It's happened before: The long history of flooding on Lake Ontario
Flooding on Lake Ontario broke records this year. A lot of shoreline residents say they’ve never seen water levels anywhere near this year's, but in fact Lake Ontario has flooded many times before.
Records show a handful of years when water levels came within inches of where they are today.
Dwight Church went by the nickname Dippy. He was born in Canton in 1861 and worked as a photographer. Eventually Church bought his own plane and took pictures from the sky.
He flew all across the North Country.
“So he was kind of keeping tabs on Lake Ontario and the water was low during [the 1940s]," said Lamar Bliss, Church’s granddaughter. “And there was this amazingly wide beach and he said, ‘Great I have a built-in landing strip.'"
A beach to measure the water levels by
Bliss’s grandfather pulled the trigger and bought the place. That beach, or built-in landing strip as he saw it, came with a little summer cottage up on a bluff. A long row of windows looked out on the lake.
But just a few years later water levels on Lake Ontario went up. That amazingly wide beach? It was gone.
“He always felt that God had kind of played a cruel trick on him. He bought the cottage and then the landing strip disappeared," said Bliss.
But then few more years passed and water levels dropped again. The beach was back. That was until 1952. Lake Ontario surged, setting a new record high.
Bliss's mom remembers that time, the waves pounding against the shoreline.
“Parts of the bluff that she remembered playing on as a kid were gone," Bliss explained. "The big trees down in front— the grass had eroded back to where you were looking at some of the roots of the trees.”
Matching memories with historical records
Devastating floods like the ones Bliss and her family remember are on record.
Data collected by the International Joint Commission, which manages water levels on Lake Ontario, show a number of years when the water rose within 6 inches of where it is this year. First in 1952, again in 1973, and then in 1993.
“This area floods every 20 years or so. It flooded in ‘93, it flooded in ‘73. So regardless of whether it’s climate change or any plan, chances are there are going to be future floods," said Jane Corwin, the U.S. Section Chair of the IJC.
Correlation vs. causation in the case of flooding
But flooding in 2017 changed the way people saw that pattern. The IJC had just adopted a new management plan in January of that year. Months later, Lake Ontario swelled.
A video shot in 2017 from inside someone’s home in Rochester shows massive waves slamming into their deck.
“Look at that—right outside our back you’ve got white caps, waves just smashing. Look at this one about to come in over here. It’s crazy.”
This year it happened again. People are outraged about the damage to their homes and docks, and politicians like Gov. Andrew Cuomo, are blaming the flooding on the IJC.
“I don’t mean to cast aspersion on the IJC," Cuomo said during a recent visit to Lake Ontario, "but their job is to manage the flow and level of water and when you have flooding, by definition the IJC has not appropriately managed the water. Period.”
The role of the weather
IJC chairwoman Jane Corwin said they’re doing everything they can. Corwin says it was extreme weather and not the IJC’s new management plan that caused the flooding. All five Great Lakes are at or near record highs. All that water drains into Lake Ontario and the St. Lawrence River.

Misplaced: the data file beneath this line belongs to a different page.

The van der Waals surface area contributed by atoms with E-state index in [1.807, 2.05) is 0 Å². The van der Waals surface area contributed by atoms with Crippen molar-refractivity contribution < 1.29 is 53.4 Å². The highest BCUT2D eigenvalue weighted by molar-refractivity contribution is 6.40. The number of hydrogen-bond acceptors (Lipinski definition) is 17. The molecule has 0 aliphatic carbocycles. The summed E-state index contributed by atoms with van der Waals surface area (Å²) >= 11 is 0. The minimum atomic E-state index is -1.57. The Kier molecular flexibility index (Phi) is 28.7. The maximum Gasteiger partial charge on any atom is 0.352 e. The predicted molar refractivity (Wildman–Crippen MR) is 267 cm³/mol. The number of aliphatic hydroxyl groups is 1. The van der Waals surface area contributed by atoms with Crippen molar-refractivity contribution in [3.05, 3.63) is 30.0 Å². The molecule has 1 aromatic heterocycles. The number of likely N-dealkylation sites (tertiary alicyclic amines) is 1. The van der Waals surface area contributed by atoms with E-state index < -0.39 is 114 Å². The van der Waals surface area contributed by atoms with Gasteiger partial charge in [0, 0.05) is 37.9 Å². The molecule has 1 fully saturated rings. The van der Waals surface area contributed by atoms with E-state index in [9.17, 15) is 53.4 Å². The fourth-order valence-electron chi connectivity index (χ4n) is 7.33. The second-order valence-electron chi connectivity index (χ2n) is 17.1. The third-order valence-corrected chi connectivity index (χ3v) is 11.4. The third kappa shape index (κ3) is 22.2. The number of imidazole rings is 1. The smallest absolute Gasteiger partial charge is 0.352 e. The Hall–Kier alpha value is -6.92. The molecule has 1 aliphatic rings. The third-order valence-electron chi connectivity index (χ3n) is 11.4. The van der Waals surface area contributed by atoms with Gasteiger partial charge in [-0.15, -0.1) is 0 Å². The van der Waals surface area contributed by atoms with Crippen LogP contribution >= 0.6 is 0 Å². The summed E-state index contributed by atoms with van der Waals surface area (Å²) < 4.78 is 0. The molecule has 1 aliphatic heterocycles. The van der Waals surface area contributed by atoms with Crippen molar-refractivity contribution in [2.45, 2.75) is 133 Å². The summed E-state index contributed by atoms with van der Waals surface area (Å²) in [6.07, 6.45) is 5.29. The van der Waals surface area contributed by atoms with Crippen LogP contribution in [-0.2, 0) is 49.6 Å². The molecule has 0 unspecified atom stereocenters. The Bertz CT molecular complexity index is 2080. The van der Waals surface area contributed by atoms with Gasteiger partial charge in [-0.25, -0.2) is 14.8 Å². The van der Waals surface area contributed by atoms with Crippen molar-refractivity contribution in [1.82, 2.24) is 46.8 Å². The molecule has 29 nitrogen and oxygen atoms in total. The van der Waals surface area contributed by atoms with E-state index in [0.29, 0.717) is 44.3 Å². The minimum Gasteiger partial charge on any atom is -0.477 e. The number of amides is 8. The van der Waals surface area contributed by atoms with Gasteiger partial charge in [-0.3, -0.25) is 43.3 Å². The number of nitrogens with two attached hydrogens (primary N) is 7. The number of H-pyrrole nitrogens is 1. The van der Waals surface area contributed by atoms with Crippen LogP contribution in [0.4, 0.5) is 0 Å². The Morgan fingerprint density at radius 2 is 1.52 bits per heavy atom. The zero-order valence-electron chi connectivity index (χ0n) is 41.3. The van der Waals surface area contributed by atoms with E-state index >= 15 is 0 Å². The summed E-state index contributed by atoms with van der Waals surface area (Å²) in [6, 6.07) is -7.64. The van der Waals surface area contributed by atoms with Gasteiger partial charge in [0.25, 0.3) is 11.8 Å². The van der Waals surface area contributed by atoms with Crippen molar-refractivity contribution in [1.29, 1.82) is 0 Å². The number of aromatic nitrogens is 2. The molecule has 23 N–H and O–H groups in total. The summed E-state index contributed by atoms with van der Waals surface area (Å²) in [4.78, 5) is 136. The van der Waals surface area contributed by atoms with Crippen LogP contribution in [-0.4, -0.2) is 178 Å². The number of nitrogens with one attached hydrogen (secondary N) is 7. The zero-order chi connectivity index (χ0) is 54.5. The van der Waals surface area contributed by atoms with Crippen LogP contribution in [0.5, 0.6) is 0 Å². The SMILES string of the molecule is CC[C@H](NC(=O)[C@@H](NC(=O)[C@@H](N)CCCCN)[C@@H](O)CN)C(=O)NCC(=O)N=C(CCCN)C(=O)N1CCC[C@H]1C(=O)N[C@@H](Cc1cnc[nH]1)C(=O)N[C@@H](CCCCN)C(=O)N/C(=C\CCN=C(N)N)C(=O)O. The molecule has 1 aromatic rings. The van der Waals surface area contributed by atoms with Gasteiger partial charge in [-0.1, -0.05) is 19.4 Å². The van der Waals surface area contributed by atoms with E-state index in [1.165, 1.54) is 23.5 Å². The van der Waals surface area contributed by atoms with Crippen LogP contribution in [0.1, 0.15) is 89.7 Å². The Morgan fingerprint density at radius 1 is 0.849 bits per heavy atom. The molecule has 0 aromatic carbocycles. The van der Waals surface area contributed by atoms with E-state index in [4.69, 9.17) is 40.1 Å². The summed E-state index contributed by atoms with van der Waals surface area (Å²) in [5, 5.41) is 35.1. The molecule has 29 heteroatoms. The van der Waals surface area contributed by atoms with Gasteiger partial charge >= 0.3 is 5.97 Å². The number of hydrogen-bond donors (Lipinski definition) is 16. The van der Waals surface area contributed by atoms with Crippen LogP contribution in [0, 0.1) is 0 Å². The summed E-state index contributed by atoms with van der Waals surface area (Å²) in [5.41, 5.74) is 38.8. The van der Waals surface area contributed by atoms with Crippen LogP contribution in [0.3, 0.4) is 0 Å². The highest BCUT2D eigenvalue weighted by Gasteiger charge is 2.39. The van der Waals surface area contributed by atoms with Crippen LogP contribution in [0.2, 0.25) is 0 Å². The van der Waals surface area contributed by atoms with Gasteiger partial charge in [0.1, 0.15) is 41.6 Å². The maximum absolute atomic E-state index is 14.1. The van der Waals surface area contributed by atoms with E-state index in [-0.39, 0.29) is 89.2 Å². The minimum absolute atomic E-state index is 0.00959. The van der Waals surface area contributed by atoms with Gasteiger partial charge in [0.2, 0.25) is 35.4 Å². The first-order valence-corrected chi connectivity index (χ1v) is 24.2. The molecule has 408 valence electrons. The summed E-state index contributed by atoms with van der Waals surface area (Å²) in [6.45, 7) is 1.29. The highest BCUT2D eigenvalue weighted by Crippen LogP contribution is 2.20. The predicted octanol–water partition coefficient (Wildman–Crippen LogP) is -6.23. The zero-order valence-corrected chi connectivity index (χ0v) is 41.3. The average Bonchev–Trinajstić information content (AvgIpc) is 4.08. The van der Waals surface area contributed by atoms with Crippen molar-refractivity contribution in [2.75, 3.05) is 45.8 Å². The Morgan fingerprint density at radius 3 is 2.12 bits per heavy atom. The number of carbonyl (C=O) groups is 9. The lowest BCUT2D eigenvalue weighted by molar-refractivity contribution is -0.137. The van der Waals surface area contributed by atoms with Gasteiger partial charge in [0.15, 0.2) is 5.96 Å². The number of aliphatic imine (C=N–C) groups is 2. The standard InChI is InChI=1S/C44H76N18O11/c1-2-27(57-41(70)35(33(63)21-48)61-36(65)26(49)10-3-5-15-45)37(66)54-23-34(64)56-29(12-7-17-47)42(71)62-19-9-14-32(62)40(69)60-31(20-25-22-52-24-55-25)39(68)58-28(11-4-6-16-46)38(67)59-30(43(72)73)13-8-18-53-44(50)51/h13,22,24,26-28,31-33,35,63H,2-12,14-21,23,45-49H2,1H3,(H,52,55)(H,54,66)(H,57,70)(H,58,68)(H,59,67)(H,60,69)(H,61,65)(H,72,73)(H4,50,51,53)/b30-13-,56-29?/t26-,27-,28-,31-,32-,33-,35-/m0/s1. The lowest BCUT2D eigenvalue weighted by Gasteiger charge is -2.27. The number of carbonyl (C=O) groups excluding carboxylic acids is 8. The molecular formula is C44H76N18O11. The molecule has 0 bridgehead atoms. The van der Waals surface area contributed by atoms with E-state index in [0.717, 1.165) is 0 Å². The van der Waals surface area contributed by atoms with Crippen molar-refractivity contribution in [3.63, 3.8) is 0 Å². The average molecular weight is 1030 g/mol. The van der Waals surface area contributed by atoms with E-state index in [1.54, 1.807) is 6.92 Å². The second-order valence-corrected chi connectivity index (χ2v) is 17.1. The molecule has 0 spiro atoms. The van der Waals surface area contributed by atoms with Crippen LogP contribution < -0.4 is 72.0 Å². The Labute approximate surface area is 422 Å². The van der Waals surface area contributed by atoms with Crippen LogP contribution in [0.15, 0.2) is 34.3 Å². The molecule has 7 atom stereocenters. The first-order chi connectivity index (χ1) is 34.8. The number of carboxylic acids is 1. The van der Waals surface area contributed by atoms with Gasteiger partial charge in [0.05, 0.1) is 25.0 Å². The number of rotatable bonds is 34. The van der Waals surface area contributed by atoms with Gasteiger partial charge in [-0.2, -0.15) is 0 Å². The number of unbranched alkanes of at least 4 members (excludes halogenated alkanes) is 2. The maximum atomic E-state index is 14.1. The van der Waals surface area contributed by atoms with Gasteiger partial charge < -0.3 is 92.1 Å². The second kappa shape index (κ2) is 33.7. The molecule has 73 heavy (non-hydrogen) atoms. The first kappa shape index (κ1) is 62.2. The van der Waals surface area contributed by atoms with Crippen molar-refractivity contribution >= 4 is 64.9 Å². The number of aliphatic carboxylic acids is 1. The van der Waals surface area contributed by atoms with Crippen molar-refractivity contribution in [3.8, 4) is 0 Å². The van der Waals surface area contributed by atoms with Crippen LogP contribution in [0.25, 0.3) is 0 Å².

"When you look at the amount of water coming into the system from the other lakes, as well as precipitation, clearly that’s not from [Plan 2014]. That’s from the weather," she said.
Andrew Gronewold is an Associate Professor at the University of Michigan's School for Environment and Sustainability. He studies water levels on the Great Lakes and says data from the 1950s, '70s, '90s and now all show a clear connection between wet weather and high water.
"Throughout much of that time period," said Gronewold, "it was changes in precipitation that drove these water level extremes."
And things are changing in the Great Lakes region, which Gronewold said is because of climate change.
"Over the past ten to twenty years evaporation rates have increased from the lakes and now we have sort of this tug-of-war between precipitation, which contributes water to the lakes and evaporation, which of course takes water away from the lakes," he said.
What the history of Lake Ontario can tell us that water levels will continue to fluctuate a lot.
"It’s very unlikely that we’re going to ever be in a long, long, long term period of low water levels," said Gronewold, "or a long, long, long term period of high water levels.”
Rather, levels will keep rising and falling, likely setting new records.
More shoreline homes means more homes at risk
There is one big change along the shore of Lake Ontario and the St. Lawrence River — development. More people have built homes or seasonal cottages on the water’s edge.
When Dwight "Dippy" Church bought his lakeside cottage in the 1940s there wasn’t much around.
“It was dune grass, it was beach, that was it," explained Church's granddaughter, Lamar Bliss. "And then in the last 20 years the number of people that have moved in is unreal.”
Bliss says those people have no memory of the longer term cycles that shape the shoreline. Without that, they’ve turned to the IJC.
“I think the thing that really frustrates me is how people are always looking for somebody to blame because, I don’t know, it makes them feel better or something," she said.
"People just love to think that they’re in control," Bliss added, with a laugh.
But they’re not and really, neither is the IJC. The commission can tweak water levels, but ultimately it’s mother nature that controls levels on Lake Ontario.